National regulatory agencies are autonomous from national policy makers, but are strongly embedded in national political regimes. As such, they act through different channels than the ministerial structures of national state apparatuses. Their delegated powers allow them to cooperate directly with European agencies and other supranational institutions, notably the European Commission, as well as with the regulatory authorities of other Member States while maintaining their national angle.

National regulatory agencies have come to bridge the supranational and national levels in EU multilevel governance: they articulate demands, ideas and proposals back and forth, also having the integration necessary policy to avoid playing a mere messenger role. As a result, in a significant number of policy areas, national regulatory agencies, European Commission directorates and EU agencies configure a system of delegated entities, which we refer to as tangled agencies.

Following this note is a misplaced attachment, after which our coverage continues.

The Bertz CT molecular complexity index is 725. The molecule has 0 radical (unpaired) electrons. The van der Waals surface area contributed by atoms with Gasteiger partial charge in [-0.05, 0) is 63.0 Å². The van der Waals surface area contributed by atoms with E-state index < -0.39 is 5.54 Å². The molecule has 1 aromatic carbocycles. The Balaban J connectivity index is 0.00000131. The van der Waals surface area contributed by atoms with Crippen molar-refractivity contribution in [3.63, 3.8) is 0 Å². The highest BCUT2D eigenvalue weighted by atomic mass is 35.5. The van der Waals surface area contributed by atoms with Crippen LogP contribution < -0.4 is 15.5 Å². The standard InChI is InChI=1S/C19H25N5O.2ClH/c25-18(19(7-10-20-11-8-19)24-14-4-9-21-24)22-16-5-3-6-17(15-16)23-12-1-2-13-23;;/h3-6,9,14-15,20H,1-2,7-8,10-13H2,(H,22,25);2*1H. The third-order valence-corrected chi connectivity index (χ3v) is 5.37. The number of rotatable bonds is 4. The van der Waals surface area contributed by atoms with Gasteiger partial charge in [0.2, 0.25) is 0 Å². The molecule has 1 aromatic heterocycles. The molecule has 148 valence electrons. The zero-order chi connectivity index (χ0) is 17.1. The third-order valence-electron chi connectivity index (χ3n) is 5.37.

Together they form composite regulatory regimes with relevant levels of policy autonomy. Although shaped by legislatures and executives, it is ignored at both national and European level. Such simultaneous access to European and national policy makers sees them as political intermediaries at different levels of governance in Europe and therefore makes them attractive players for large regulated industries, which are often multi-level players themselves. In this context, it is not surprising that numerous studies attest to the growth de facto autonomy of national regulatory agencies vis-à-vis national executives.

The links between national regulatory agencies and European agencies